The sculptures have been temporarily allocated to the Tate, pending a decision on their permanent allocation.
The two works, Lock from 1962 and The Window (1966-67), are considered two of Caro’s most important pieces and their values reflect both the fact that they were produced during arguably his innovative period and also the general rise in prices for the best Modern British sculptures in the last decade.
The artist’s auction record stands at £1.25m for Sculpture Two from 1962 which sold at Sotheby’s back in February 2006.
Lock was made in the same year as Caro’s best known sculpture Early One Morning – a work that established the young sculptor as one of the leading names in the field and which is also now in the Tate. An example of his trademark use of industrial and architectural materials, it sits upon concealed blocks therefore appearing to float above the gallery floor.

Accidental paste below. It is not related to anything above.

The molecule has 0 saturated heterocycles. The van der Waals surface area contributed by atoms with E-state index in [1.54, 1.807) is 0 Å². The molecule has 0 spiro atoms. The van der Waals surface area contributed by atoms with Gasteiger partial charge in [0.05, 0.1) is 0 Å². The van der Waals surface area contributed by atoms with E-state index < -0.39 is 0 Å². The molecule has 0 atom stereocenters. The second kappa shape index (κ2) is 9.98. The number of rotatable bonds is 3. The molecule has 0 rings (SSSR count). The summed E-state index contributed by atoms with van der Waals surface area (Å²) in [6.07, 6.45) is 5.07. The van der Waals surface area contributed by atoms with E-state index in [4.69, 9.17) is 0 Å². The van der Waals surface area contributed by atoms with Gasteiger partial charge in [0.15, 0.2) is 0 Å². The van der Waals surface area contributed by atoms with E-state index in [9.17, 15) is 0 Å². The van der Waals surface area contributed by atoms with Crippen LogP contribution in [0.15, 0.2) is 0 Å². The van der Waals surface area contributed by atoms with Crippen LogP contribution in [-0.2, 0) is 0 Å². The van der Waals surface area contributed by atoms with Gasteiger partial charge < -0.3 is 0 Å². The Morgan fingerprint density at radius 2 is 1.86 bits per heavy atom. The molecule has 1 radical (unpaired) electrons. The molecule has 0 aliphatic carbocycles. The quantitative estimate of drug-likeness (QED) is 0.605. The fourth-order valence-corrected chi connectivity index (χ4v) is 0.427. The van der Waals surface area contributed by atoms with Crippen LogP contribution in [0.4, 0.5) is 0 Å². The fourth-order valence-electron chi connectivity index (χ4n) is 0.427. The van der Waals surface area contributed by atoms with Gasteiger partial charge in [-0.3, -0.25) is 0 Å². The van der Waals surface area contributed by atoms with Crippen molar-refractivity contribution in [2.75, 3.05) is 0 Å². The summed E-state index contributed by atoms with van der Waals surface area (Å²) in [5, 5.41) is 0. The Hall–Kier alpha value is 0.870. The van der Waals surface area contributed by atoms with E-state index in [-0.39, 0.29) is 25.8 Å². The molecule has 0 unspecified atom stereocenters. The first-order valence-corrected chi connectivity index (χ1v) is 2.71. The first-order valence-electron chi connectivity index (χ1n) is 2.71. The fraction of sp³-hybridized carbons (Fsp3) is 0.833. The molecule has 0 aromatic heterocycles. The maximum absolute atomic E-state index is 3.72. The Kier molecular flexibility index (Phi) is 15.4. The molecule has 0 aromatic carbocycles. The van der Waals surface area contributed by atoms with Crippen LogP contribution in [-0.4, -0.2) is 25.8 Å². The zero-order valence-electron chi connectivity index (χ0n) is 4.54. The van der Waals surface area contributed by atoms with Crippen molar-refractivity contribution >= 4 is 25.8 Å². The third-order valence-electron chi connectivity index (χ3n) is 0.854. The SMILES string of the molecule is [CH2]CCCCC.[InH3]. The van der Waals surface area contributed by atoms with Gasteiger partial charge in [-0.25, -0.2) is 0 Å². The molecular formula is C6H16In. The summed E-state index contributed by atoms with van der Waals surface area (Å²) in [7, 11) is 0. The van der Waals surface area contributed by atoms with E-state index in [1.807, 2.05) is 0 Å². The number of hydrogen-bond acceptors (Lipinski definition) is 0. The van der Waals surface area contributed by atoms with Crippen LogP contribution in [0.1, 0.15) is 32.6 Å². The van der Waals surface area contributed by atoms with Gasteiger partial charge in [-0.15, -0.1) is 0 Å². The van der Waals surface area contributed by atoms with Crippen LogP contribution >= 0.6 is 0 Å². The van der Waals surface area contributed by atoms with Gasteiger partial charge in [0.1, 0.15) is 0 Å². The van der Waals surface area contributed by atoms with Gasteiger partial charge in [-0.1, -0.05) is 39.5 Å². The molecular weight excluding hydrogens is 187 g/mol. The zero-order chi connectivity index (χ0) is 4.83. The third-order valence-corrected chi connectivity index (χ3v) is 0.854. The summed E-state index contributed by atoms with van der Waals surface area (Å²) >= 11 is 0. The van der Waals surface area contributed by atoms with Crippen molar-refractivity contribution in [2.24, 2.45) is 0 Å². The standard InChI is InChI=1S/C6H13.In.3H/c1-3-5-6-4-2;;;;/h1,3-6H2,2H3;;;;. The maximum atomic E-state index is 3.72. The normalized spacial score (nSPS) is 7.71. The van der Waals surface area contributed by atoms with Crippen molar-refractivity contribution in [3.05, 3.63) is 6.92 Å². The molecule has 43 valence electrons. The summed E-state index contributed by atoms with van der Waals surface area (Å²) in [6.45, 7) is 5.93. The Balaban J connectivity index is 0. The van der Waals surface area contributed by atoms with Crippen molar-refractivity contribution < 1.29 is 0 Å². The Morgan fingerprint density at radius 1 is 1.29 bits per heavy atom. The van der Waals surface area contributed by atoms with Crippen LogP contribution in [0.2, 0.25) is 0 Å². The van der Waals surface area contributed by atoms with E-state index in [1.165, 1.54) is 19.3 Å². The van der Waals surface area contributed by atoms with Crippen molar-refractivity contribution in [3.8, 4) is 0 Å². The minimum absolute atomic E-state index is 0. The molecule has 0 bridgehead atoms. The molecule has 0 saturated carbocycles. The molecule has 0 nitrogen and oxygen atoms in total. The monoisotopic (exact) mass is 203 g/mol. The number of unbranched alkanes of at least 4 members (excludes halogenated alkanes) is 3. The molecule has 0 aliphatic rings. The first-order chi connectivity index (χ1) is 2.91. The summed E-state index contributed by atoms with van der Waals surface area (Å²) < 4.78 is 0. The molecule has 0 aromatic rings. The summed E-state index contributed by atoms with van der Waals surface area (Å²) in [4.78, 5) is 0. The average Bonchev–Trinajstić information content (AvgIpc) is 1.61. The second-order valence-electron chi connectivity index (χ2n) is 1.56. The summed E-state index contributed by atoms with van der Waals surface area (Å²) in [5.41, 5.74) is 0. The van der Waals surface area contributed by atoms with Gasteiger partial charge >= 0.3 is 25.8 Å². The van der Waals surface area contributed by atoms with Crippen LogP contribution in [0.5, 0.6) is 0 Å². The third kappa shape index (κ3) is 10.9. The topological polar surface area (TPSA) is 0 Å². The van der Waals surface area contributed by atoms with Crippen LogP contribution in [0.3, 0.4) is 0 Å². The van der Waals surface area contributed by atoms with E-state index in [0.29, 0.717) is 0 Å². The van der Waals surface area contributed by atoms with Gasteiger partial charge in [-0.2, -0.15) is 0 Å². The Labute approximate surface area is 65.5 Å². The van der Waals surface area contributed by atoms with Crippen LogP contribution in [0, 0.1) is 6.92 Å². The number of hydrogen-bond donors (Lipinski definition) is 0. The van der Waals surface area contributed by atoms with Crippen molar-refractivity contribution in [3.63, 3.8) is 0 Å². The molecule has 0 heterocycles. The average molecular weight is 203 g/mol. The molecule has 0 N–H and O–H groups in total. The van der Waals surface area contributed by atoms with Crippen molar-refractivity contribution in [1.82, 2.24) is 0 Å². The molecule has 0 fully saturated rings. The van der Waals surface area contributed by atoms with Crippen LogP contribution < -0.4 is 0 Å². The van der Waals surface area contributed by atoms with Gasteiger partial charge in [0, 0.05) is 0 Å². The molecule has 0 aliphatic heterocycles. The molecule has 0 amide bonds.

The Window was part of a small group of sculptures that use mesh panels as well as sections and sheets of steel, and was constructed in a way to encourage the viewer to explore the interior as well as the exterior of the sculpture (one of Caro’s main interests at the time was the similarities between sculpture and architecture).
Chairman of the Acceptance in Lieu panel Edward Harley said: “These important sculptures by Sir Anthony Caro are central to the history of modernist sculpture in Britain. They demonstrate the pace and significance of sculptural innovation in London during the 1960s and they represent key moments in Caro’s own artistic development. ”
Following the acquisition which was announced this month, The Window was chosen by contemporary sculptor Rachel Whiteread as one the works to feature in a display in Tate Britain’s Duveen Galleries which runs parallel to her own exhibition currently on show at the gallery.